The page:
Fans generally acknowledge the classic era of Tangerine Dream as coinciding with their Virgin years, which this collection rounds up nicely, opening with two landmarks, Phaedra and Rubycon, then including the group's broadening of scope and direction with the live Ricochet, Stratosfear, and Cyclone. This was directly after the early avant-garde years, consisting of experimental, arrhythmic work like Atem and Electronic Meditation, and before the Hollywood years, when Edgar Froese and co. began composing work for movie scores like Risky Business. Phaedra and Rubycon have not dated at all since their early-‘70s recording, despite Froese, Peter Baumann, and Chris Franke’s early adoption of Moog technology, along with Mellotron and other electric or electronic instruments. Along with the full LPs in their most recent remastering, the collection also rounds up single edits and 7” versions when they were originally available.
The all-girl trio Arabesque was created by two Frankfurt-based German producers at the height of the disco era in 1977. After one album and a few singles that had found surprising success in Japan, the producers changed the lineup, keeping Michaela Rose and replacing the two other girls with Jasmin Vetter and Sandra Lauer. Vetter, a former gymnast, also became the trio's choreographer and Lauer, soon to be billed simply as Sandra, assumed the position of a lead vocalist. The first single of the updated Arabesque, "Hello, Mr. Monkey" went to number one in Japan. The Far East remained the band's biggest market, with numerous albums and compilations released over the years. However, Arabesque's success in their homeland was very modest, with only one single, "Marigot Bay," entering the German charts at number eight in 1981. In 1984, they disbanded and Sandra embarked on a successful solo career with the songs written by her future husband Michael Cretu (of Enigma fame.) Jasmin Vetter and Michaela Rose formed a new duet, Rouge, but after a few obscure singles it ceased to exist.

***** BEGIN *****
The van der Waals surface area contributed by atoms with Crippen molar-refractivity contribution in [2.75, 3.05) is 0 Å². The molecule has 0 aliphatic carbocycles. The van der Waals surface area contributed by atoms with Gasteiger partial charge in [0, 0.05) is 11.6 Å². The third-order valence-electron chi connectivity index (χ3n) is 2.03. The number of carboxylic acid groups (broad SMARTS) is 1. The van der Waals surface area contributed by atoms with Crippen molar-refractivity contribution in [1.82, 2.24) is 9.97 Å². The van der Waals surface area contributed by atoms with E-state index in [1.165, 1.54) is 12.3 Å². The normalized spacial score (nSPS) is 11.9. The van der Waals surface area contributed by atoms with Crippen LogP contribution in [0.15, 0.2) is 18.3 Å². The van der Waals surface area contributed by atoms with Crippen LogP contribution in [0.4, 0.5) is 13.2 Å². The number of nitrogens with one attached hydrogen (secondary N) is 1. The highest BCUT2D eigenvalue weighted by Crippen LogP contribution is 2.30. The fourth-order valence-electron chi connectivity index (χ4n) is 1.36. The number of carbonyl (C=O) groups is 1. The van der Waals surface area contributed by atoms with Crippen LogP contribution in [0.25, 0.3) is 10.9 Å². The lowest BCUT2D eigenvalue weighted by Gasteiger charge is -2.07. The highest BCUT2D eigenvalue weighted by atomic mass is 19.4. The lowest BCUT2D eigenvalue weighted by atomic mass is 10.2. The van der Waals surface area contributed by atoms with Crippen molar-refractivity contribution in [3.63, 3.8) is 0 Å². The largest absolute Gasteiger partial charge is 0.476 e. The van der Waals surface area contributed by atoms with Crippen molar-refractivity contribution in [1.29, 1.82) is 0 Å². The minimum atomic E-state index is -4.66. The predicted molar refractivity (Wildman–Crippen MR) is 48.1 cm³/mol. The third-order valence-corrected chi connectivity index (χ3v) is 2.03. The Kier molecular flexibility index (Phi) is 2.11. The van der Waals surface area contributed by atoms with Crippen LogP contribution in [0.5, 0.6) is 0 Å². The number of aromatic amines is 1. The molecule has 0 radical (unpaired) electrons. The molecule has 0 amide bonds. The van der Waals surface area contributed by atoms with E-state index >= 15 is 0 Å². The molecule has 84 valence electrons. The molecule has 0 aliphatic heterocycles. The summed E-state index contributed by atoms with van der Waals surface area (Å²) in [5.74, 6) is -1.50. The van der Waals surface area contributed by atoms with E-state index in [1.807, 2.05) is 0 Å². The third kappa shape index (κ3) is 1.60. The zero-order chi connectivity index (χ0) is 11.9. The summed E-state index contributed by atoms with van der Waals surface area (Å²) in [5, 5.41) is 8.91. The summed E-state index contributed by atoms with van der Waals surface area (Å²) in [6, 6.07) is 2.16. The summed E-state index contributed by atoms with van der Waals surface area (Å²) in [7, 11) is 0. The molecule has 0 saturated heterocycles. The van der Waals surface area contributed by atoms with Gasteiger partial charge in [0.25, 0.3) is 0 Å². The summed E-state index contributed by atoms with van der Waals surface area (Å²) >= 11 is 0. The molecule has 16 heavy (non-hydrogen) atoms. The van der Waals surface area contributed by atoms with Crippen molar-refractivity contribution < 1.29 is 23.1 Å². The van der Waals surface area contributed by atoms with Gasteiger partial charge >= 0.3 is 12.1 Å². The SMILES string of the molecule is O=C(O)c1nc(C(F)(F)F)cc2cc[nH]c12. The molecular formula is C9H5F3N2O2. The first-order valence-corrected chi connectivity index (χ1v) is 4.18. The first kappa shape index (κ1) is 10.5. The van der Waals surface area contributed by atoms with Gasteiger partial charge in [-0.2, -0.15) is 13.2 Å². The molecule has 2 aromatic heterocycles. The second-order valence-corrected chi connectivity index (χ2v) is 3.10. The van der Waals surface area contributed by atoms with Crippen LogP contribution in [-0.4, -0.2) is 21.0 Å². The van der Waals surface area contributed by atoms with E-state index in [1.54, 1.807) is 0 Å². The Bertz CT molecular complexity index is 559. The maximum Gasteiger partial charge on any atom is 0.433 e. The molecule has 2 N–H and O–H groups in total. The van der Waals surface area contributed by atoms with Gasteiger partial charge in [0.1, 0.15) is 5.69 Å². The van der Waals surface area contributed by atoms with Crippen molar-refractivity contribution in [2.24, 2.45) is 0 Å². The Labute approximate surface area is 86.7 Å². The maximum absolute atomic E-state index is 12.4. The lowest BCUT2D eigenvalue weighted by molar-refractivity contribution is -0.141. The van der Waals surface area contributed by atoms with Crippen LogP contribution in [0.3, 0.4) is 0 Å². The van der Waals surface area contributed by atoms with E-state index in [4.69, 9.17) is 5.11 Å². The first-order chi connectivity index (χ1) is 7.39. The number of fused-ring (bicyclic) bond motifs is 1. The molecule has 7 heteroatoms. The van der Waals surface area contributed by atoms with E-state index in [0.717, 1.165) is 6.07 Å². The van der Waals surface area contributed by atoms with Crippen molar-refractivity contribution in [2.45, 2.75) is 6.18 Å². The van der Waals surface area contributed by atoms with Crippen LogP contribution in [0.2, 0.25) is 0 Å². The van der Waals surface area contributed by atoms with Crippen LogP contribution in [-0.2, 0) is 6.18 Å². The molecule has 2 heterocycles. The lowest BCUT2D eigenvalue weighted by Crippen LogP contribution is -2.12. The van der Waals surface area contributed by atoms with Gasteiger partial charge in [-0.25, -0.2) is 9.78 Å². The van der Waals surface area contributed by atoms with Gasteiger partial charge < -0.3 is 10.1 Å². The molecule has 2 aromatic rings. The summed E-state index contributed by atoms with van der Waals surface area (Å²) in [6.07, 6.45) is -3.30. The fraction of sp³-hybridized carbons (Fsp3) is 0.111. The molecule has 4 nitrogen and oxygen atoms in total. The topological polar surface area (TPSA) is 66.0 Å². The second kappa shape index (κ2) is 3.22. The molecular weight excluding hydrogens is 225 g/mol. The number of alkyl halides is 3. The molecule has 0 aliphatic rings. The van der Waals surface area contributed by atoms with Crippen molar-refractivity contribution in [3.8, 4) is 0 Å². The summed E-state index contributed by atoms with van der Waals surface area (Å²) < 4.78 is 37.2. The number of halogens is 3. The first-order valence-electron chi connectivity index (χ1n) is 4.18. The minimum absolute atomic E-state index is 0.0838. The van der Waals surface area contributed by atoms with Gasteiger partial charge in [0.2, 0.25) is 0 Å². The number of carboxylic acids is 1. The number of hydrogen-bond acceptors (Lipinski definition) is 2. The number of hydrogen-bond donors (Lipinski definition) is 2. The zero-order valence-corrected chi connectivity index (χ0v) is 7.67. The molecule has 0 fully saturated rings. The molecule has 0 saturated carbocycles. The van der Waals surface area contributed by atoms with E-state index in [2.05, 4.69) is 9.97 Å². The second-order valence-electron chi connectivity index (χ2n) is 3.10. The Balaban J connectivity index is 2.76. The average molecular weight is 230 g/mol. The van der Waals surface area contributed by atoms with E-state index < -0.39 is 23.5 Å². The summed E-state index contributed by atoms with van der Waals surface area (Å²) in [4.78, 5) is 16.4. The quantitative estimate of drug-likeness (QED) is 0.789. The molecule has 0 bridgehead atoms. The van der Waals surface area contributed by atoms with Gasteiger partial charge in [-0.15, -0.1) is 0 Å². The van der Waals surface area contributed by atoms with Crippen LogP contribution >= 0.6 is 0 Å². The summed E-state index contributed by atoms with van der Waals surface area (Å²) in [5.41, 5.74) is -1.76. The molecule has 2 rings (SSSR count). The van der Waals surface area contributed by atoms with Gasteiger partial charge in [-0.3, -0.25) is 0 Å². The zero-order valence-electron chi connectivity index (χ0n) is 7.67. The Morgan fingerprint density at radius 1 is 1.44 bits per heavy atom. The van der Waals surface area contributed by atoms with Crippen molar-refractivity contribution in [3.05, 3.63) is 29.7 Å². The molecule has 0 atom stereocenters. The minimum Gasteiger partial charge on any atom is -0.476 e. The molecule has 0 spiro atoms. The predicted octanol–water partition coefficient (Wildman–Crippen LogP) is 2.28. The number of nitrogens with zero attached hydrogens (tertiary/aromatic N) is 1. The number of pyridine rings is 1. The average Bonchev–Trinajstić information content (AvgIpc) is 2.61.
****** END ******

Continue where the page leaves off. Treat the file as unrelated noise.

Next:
Born to Nigerian parents brought to Algeria, percussionist Guem grew up playing traditional music and trance rhythms from an early age. His family soon initiated him into the secrets of the diwan–ceremonies where many of the participants enter a state of trance.
The Kinks became arena rockers with Sleepwalker, and its follow-up, Misfits, follows in the same vein, but it's a considerable improvement on its predecessor. Ray Davies has learned how to write within the confines of the arena rock formula, and Misfits is one of rock & roll's great mid-life crisis albums, finding Davies considering whether he should even go on performing…